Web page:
Cardiovascular Outcomes
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Diabetologia ◽  
2021 ◽  
Author(s):  
Simon R. Heller ◽  
Milan S. Geybels ◽  
Ahmed Iqbal ◽  
Lei Liu ◽  
Lily Wagner ◽  
...  

Abstract Aims/hypothesis Hypoglycaemia is a common side effect of insulin and some other antihyperglycaemic agents used to treat diabetes. Severe hypoglycaemia has been associated with adverse cardiovascular events in trials of intensive glycaemic control in type 2 diabetes. The relationship between non-severe hypoglycaemic episodes (NSHEs) and severe hypoglycaemia in type 2 diabetes has been documented. However, an association between more frequent NSHEs and cardiovascular events has not been verified. This post hoc analysis of the LEADER (Liraglutide Effect and Action in Diabetes: Evaluation of Cardiovascular Outcome Results) trial aimed to confirm whether there is an association between NSHEs and severe hypoglycaemic episodes in individuals with type 2 diabetes. In addition, the possible association between NSHEs and major adverse cardiac events (MACE), cardiovascular death and all-cause mortality was investigated. Methods LEADER was a double-blind, multicentre, placebo-controlled trial that found that liraglutide significantly reduced the risk of MACE compared with the placebo. In this post hoc analysis, we explored, in all LEADER participants, whether the annual rate of NSHEs (defined as self-measured plasma glucose <3.1 mmol/l [56 mg/dl]) was associated with time to first severe hypoglycaemic episode (defined as an episode requiring the assistance of another person), time to first MACE, time to cardiovascular death and time to all-cause mortality. Participants with <2 NSHEs per year were used as reference for HR estimates. Cox regression with a time-varying covariate was used. Results We demonstrate that there is an association between NSHEs (2–11 NSHEs per year and ≥12 NSHEs per year) and severe hypoglycaemic episodes (unadjusted HRs 1.98 [95% CI 1.43, 2.75] and 5.01 [95% CI 2.84, 8.84], respectively), which was consistent when baseline characteristics were accounted for. Additionally, while no association was found between participants with 2–11 NSHEs per year and adverse cardiovascular outcomes, higher rates of NSHEs (≥12 episodes per year) were associated with higher risk of MACE (HR 1.50 [95% CI 1.01, 2.23]), cardiovascular death (HR 2.08 [95% CI 1.17, 3.70]) and overall death (HR 1.80 [95% CI 1.11, 2.92]). Conclusions/interpretation The analysis of data from the LEADER trial demonstrated that higher rates of NSHEs were associated with both a higher risk of severe hypoglycaemia and adverse cardiovascular outcomes in individuals with type 2 diabetes. Therefore, irrespective of the cause of this association, it is important that individuals with high rates of hypoglycaemia are identified so that the potentially increased risk of cardiovascular events can be managed and steps can be taken to reduce NSHEs. Trial registration ClinicalTrials.gov (NCT01179048). Graphical abstract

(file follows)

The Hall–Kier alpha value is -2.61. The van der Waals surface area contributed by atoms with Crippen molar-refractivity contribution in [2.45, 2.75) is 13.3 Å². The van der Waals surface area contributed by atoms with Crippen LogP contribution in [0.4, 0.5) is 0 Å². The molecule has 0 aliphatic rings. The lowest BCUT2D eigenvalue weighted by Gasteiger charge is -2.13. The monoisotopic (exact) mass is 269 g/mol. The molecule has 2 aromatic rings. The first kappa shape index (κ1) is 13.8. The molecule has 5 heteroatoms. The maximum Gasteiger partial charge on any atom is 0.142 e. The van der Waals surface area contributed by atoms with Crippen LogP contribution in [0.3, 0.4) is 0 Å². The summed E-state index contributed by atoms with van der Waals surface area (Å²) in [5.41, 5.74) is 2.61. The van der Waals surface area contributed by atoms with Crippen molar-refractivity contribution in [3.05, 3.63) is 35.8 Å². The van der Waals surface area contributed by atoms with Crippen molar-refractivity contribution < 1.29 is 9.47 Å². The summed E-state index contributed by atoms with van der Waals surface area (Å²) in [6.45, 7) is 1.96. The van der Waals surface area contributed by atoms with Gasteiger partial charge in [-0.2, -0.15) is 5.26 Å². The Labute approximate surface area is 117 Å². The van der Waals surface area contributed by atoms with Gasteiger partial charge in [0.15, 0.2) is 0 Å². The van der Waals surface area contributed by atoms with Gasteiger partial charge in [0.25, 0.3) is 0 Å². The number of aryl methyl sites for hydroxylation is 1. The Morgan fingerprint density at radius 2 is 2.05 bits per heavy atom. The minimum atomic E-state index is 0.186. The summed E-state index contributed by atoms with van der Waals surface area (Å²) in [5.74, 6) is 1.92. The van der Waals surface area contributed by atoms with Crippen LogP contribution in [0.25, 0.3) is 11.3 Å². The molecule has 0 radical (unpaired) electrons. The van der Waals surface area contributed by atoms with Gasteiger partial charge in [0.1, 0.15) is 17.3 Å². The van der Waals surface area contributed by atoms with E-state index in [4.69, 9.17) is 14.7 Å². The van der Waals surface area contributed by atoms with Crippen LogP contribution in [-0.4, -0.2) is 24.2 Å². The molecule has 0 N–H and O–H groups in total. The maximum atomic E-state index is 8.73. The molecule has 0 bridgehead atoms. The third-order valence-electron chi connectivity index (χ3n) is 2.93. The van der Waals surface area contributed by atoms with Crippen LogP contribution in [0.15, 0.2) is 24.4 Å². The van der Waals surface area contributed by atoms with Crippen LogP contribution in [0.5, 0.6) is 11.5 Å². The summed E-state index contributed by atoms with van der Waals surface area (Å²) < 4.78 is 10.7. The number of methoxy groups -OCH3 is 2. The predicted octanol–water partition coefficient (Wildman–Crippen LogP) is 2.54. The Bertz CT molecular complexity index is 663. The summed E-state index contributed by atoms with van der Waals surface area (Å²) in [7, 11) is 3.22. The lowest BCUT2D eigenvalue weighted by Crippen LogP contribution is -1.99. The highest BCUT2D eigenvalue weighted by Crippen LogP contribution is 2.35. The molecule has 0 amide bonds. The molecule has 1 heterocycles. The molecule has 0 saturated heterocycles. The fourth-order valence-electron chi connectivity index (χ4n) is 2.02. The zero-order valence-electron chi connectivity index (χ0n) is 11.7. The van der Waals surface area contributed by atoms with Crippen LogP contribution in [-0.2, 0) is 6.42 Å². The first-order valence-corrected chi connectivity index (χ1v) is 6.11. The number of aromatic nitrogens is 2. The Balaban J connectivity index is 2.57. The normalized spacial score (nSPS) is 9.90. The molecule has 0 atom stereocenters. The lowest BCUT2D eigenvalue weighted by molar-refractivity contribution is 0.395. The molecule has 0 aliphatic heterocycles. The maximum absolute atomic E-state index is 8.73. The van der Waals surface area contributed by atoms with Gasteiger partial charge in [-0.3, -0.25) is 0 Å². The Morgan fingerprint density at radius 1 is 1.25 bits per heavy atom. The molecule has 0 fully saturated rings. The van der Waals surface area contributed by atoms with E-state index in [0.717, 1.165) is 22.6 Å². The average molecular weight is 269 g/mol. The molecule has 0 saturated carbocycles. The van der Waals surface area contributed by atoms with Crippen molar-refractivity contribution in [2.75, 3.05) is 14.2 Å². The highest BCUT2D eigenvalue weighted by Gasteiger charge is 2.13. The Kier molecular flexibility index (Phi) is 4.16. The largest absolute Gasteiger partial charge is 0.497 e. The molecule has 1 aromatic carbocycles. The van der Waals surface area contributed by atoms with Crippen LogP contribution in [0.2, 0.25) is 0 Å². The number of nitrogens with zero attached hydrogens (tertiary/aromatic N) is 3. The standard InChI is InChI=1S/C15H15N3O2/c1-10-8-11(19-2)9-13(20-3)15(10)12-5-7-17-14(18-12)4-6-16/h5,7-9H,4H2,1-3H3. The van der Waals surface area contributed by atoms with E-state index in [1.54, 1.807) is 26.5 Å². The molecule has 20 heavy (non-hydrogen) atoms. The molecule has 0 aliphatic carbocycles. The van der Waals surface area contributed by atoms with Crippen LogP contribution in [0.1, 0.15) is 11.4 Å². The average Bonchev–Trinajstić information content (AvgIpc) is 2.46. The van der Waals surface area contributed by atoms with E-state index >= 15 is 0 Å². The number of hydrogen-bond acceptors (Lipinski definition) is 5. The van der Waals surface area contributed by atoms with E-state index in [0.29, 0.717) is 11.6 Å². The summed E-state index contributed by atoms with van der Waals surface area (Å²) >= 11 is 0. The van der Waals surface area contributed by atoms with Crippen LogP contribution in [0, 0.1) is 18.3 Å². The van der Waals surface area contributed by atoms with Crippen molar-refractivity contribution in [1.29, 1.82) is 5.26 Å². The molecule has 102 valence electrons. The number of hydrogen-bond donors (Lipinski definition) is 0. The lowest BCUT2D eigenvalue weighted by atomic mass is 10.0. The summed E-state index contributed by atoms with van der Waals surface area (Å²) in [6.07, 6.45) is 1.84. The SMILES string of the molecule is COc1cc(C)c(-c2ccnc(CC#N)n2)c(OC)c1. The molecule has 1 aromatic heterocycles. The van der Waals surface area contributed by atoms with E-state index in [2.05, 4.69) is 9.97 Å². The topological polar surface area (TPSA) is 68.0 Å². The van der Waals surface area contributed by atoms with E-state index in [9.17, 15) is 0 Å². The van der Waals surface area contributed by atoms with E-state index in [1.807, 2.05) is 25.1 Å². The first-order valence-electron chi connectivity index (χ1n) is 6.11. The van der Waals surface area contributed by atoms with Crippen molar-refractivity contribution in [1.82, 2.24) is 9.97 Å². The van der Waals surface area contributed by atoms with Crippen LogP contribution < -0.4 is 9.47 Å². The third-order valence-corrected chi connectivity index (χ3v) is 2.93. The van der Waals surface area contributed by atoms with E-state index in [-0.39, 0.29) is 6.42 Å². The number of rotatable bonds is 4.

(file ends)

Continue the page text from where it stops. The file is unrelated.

2021 ◽  
Author(s):  
Jianqing She ◽  
Bowen Lou ◽  
Hui Liu ◽  
Bo Zhou ◽  
Gulinigaer Tuerhong Jiang ◽  
...  

Author(s):  
Amanda Jiménez ◽  
Adriana Pané ◽  
Ainitze Ibarzábal ◽  
Ana de Hollanda ◽  
Diana Tundidor ◽  
...  

2021 ◽  
pp. 1-8
Author(s):  
Barry O’Callaghan ◽  
Emma Shepherd ◽  
Demetris Taliotis ◽  
James Bentham ◽  
Damien Kenny ◽  
...  

Abstract Background: No established risk prediction tool exists in United Kingdom and Irish Paediatric Cardiology practice for patients undergoing cardiac catheterisation. The Catheterisation RISk score for Paediatrics is used primarily in North American practice to assess risk prior to cardiac catheterisation. Validating the utility and transferability of such a tool in practice provides the opportunity to employ an already established risk assessment tool in everyday practice. Aims: To ascertain whether the Catheterisation RISk score for Paediatrics assessment tool can accurately predict complications within United Kingdom and Irish congenital catheterisation practice. Methods: Clinical and procedural data including National Institute for Cardiovascular Outcomes Research derived outcome data from 1500 patients across five large congenital cardiology centres in the United Kingdom and Ireland were retrospectively collected. Catheterisation RISk score for Paediatrics were then calculated for each case and compared with the observed procedural outcomes. Chi-square analysis was used to determine the relationship between observed and predicted events. Results: Ninety-eight (6.6%) patients in this study experienced a significant complication as qualified by National Institute for Cardiovascular Outcomes Research classification. 4% experienced a moderate complication, 2.3% experienced a major complication and 0.3% experienced a catastrophic complication resulting in death. Calculated Catheterisation RISk score for Paediatrics scores correlated well with all observed adverse events for paediatric patients across all CRISP categories. The association was also transferable to adult congenital heart disease patients in lower Catheterisation RISk score for Paediatrics categories (CRISP 1–3). Conclusion: The Catheterisation RISk score for Paediatrics score accurately predicts significant complications in congenital catheterisation practice in the United Kingdom and Ireland. Our data validated the Catheterisation RISk score for Paediatrics assessment tool in five congenital centres using National Institute for Cardiovascular Outcomes Research-derived outcome data.


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